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Picture Winter Somerset

We’re all hoping to see the back of Winter very soon, as we spot little signs of Spring in the bright daffodils beginning their blooms and in the sunshine, teasing us with an appearance every now and then.

Before we say goodbye to February though, we wanted to share an assortment of the wonderful Winter sights of Somerset, captured by some of the brilliant photographers across the county. So, sit back and enjoy this Somerset cool Winter selection and the stories behind these fantastic seasonal captures.

We start at one of Somerset’s iconic spots, especially if you're a cider lover! Matthew Fuller took the beautiful shot of Burrow Hill shown at the top of the blog and as he tells it,

“Me and my family decided to go to Burrow Hill for a walk on New Year's Eve. When we got there, there was a beautiful mist over the cider farm. My partner said it would make a lovely photo and that we should bring the drone up the next morning. We got up really early with the kids, got to the hill for about 7 and when we first turned up you couldn't see anything at all. When we got right to the top though, everything came into view so I quickly set up the drone and managed to get some amazing shots”.

Well, ain’t that the truth? We loved seeing Matthew’s incredible photos.

More great shots from the air next, as we had to Shepton Mallet and Vitaliy Bobrovic’s capture from Collett Park.

“The story of this photo began on Sunday morning, January 24th. It was that rare time it snowed in Shepton Mallet. I took advantage of such a gift from the weather and took the drone into the sky”.

Snowy Shepton looks stunning through Vitaliy’s lens and somewhere else that always provides wonderful photographic inspiration (and definitely looks magical with a sprinkling of snow) is Glastonbury Tor.

Staying in the sky for a moment, Mario Nogales took this incredible aerial shot of the Tor on January 24th too...

... and someone else who was there that day was photographer Neil Juggins. Neil took these contrasting shots from the ground. One on the approach, with the grey descending...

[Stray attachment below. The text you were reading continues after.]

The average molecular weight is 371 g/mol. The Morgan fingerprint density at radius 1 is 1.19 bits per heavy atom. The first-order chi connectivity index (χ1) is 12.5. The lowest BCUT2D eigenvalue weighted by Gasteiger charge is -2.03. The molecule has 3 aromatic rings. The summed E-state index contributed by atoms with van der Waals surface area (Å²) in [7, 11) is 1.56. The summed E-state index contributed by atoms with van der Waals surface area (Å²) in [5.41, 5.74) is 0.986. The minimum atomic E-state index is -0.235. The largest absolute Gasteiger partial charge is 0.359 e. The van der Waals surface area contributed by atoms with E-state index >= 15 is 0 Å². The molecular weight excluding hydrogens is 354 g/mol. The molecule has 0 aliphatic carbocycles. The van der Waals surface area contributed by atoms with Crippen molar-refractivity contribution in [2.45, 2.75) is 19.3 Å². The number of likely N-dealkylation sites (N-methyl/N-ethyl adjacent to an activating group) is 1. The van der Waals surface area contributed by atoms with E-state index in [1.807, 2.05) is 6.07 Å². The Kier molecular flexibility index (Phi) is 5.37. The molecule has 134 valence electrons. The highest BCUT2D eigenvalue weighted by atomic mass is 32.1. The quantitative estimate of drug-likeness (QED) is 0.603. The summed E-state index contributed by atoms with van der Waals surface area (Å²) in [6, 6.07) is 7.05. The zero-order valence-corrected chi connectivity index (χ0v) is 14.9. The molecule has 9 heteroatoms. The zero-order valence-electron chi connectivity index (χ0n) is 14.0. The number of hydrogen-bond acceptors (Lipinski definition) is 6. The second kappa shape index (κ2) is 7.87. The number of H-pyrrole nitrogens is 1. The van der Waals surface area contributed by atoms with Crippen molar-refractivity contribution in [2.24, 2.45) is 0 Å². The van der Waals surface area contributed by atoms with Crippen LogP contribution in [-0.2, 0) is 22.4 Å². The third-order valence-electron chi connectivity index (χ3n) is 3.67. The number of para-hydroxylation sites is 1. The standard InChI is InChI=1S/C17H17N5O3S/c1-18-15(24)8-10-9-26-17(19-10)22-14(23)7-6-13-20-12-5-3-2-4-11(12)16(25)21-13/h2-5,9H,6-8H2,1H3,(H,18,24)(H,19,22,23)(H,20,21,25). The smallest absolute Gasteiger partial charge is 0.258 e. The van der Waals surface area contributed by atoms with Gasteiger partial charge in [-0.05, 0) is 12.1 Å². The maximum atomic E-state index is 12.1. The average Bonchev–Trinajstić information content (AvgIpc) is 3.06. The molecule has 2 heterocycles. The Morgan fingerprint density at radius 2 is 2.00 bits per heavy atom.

... and one from the top when the sun temporarily put his hat on!

Neil says,

"We knew a couple of days in advance that there was a good chance of snow, so we went to bed early the night before, raced up the Tor first thing and managed to get the shot. Strangely enough, although I had my proper camera with me I used the iPhone for this one, mainly as it has a panoramic function. That day was quite dull first thing and I thought we wouldn’t get a good sunrise, but the clouds parted for about 5 minutes and I got this image. What was particularly nice that day was the happy excited faces of everyone around. I’m led to believe that snow isn’t a regular occurrence on the Tor, so the excitement was magnified".

Wherever you are, snow always feels exciting as it falls doesn't it and David Thompson captured this equally magical, misty scene, on a lockdown walk near where he lives in Henstridge.

"This particular morning it was very 'crispy, crunchy' underfoot and it was great to know I was the first person to tread this freshly laid snow. The sky was just starting to show some colour, which looked very promising. The bottom fields where I was heading are situated well into the Blackmore Vale, which are often full of mist on a still, early morning. They can be a photographers dream when the conditions are right. On arrival, the snow covered area was perfect. I quickly worked out a composition and as I started to take photos I noticed some distant mist creeping in, which always gives you that extra ingredient to make the image special. This was a very memorable morning's photography. Getting out in this snow certainly gave me that much needed motivation and was wonderfully good for the soul. Taking pictures in lockdown can still be extremely rewarding and really makes you appreciate and look after the local landscape around you."

That's so true and this gorgeous image definitely gives us great wintery goosebumps!

And from Lone Tree Landscapes, the name of David's photography brand, to a wonderful lone tree capture by photographer Liz Elmont.

What a breathtaking, snowy Somerset scene on the Quantocks this is, and the hills have inspired some wonderful photography this Winter. We've seen striking sunrises like this one, taken from Lydeard Hill by Clayton Jane...

As Clayton says,

"The day started very low key. I was aiming for somewhere else, but as I saw the cloud forming I dashed to a different position"

and we've even discovered 'A Unicorn without a Horn' on the hills, thanks to David Sims at The Hanging Gallery.

It was definitely a rare day when David took this photo, with the azure blue sky providing a striking contrast with the snow on the ground and as he says,

"Over the last 2 years I've observed and visited the wild horses on the Quantock hills many times. They have a magical presence to me - outside in all weathers, moving freely across the landscape, never seen in the same place. Sometimes friendly, sometimes a little crotchety, sometimes just plain illusive. I walked for about a mile over the thick snow and after spending some time observing a small group of 4 horses gathered on the hillside, I spotted the grey 'Unicorn without a Horn' horse... mystical and stunning. The horse started to show interest in the ivy and I thought to myself, this will be a special image if I can capture the stretch and pull of the ivy against the deep blue sky and white snow. I waited a few more moments. It had been nearly an hour since I first viewed the horses in the distance and as I photographed it, this horse was either impervious to my existence or was content with my presence. Good things do come to those that wait, for sure".